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Animals and Children

My Dental Hygienist has a picture of puppies affixed to the ceiling above the chair where I sit to get my teeth cleaned. When I asked about the picture she said, "Children like it. I guess they see the animals as being vulnerable like they feel. It's comforting."

My son, I'll call him Roy, has always had an affinity for animals. I believe he chose animals as his best friends because they gave the understanding and love which he sought but didn't get since he was hyperactive and unable to control his impulses. In school he displeased the teachers and was constantly being punished. I was at my wits end not understanding why he didn't learn from past experiences. He was angry at adults whom he must have felt did not recognize the force of his driving urges.

When Roy was six he asked for a cat, but we vetoed his request. "You're too young to take care of it and it will be another expense," I said. "Besides, we already have a dog." Our dog, however, was really my husband's dog.

Next Roy brought home a frog, but it didn't survive. He wrote a note, "my frog is ded (dead)," and shut himself in his room to mourn. Then he asked, "If I catch a squirrel, can I keep it as a pet?"

It seemed safe to say, "Yes." How could a little boy catch a creature like the black squirrels that raced up and down our maple trees? Roy went off with his bait--a piece of bread tied to a string that was bound to a long stick. I smiled at his tactics, surmising that he planned to hide until the squirrel was munching on the bread and then pounce to catch it.

What a surprise! Roy returned with a baby squirrel swinging from his belt which he'd wrapped around the wee animal. The thought of rabies flashed into my mind, but I ruled that out when I saw the condition of the tail--bushy except where the fur had been torn away from its tail shaft, possibly the work of a dog or cat.

Roy named the squirrel Fuzzy, and, on our back porch, we made a house for him out of a box with a screen on top. We borrowed a doll's bottle and filled it with sugar water, which Roy held while the patient sucked the sustenance. We sprinkled some sunflower seeds into the box. Every day Fuzzy got more active, and then one morning he was gone. He'd become strong enough to push aside the screen cover. Roy was heart-broken until he accepted our compliments that he'd saved Fuzzy and that as a wild animal the squirrel needed to be free. For a few years that squirrel, with no fur on its tail, was around our neighborhood. He took peanuts from Roy's hand, and Roy was sure that Fuzzy remembered him as his best friend.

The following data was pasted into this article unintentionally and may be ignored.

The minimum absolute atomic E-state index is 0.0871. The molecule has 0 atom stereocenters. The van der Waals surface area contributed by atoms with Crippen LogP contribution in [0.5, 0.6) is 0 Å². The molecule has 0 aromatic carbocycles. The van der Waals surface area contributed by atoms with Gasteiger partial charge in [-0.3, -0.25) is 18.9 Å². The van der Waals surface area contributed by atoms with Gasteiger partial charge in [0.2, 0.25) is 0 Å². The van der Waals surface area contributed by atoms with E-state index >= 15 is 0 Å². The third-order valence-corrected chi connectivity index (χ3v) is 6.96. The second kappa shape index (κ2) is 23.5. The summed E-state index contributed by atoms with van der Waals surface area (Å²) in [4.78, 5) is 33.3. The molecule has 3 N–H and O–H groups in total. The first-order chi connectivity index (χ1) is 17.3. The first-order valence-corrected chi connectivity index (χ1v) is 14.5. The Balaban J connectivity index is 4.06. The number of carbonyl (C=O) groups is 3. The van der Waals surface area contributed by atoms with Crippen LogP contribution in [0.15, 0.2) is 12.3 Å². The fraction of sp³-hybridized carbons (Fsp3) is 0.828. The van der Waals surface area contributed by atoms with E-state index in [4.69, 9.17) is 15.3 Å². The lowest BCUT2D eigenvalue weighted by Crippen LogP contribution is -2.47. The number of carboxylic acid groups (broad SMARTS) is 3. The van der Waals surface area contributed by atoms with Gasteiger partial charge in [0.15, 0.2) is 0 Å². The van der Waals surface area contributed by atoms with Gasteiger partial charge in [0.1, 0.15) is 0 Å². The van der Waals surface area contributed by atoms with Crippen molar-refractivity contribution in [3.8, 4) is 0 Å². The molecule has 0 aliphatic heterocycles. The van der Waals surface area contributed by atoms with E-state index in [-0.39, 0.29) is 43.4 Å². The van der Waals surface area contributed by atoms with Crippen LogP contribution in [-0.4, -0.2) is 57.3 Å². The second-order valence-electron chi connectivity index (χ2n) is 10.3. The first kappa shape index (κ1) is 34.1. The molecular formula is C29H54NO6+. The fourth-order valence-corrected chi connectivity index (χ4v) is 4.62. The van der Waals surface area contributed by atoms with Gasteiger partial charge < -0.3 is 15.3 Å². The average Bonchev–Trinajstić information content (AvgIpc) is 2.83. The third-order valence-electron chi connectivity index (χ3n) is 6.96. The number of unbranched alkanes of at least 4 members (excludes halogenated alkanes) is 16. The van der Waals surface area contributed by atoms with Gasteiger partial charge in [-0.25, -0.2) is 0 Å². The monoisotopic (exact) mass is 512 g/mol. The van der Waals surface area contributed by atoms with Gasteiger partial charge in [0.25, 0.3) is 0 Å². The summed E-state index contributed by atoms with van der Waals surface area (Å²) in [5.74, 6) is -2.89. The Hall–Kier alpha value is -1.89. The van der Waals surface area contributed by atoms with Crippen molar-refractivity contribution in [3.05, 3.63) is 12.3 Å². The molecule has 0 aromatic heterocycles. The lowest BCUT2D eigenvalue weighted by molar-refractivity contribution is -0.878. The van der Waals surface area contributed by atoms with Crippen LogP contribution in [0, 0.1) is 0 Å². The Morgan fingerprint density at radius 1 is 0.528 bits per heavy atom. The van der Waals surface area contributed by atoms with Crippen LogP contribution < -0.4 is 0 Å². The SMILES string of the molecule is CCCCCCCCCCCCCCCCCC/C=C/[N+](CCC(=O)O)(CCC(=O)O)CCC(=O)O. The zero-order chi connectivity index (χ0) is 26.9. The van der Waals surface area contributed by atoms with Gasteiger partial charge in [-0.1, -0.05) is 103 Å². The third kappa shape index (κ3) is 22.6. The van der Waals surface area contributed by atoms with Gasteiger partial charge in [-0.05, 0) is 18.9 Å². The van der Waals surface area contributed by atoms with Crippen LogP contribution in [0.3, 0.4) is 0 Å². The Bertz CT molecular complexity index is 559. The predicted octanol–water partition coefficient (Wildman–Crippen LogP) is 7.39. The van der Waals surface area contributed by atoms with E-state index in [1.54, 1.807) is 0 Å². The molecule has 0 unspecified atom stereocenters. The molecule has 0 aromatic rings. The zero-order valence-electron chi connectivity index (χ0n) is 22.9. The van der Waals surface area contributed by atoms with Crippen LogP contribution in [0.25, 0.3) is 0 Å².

After our first dog died, Roy chose the next dog, a male Border Collie. Though Roy taught him tricks, he teased Charlie roughly, as if to prove his manly power. The dog seemed to know that Roy was a child and didn't react aggressively, but he'd escape from being near Roy whenever possible. We had to supervise their times together, and Roy was disappointed that he didn't have his own special pal.

Then Roy came home with a small cat. "Please, please can I keep her?" He'd made a bed in his dresser drawer. We obliged this time, said "yes" he could keep her if no one claimed the cat as their missing pet. We didn't realize that shortly she'd produce two kittens, one of which we found a home for and the second we said our daughter could keep. Roy's cat turned out to be a blessing. Roy made sure she had water, was fed and had a clean litter box. This mottled brown, white and orange cat, named MomMom, ran to him when he arrived home. When Roy was unhappy, which was quite often, he'd gather up his cat and shut the two of them in his room. If I peeked in, the cat would be purring as Roy stroked her, both of them relaxed on his bed. MomMom seemed to know that Roy needed love and companionship. She helped him to let go his frustration.

Literature supports my view that pets are good for kids. Dr. Alan Beck, director of the Center for The Human-Animal Bond at Purdue University, has studied relationships between pets and children. "Nearly half of adults and 70 percent of the children we looked at confide in their animals," he is quoted as saying in the Reader's Digest article by John Keating, July 2001. "Pets don't judge. Animals give feedback in the form of unconditional love. Taking care of animals also boosts self-esteem by giving kids a helper's high. They learn to go beyond caring just for themselves."

The "World Edition" of BBC News, 14 June 2002, 27 August 2002 and 10 October 2004 reported studies by Dr. June McNicholas at Warwick University indicating that children with pets have more immunoglobulin A (IgA); they have stronger immune systems; and they miss less school. An article published in the Journal of the American Medical Association reports that of 474 healthy babies born in Detroit "children exposed to two or more indoor pets were half as likely to develop common allergies."

When considering the family pet, remember it's a long-term responsibility. Consult veterinarians and others to find the right pet for your space, lifestyle, finances and family pet allergies. If you can't own a pet, visit pets belonging to friends or in animal shelters, learn about wild birds and other animals that live in your neighbourhood.

Summary: Animals have a positive influence on a child's development. Pets give children companionship, improve their self-esteem, foster responsibility and teach about birth and death. Studies show that children with pets are healthier. Select the right pet for your lifestyle.


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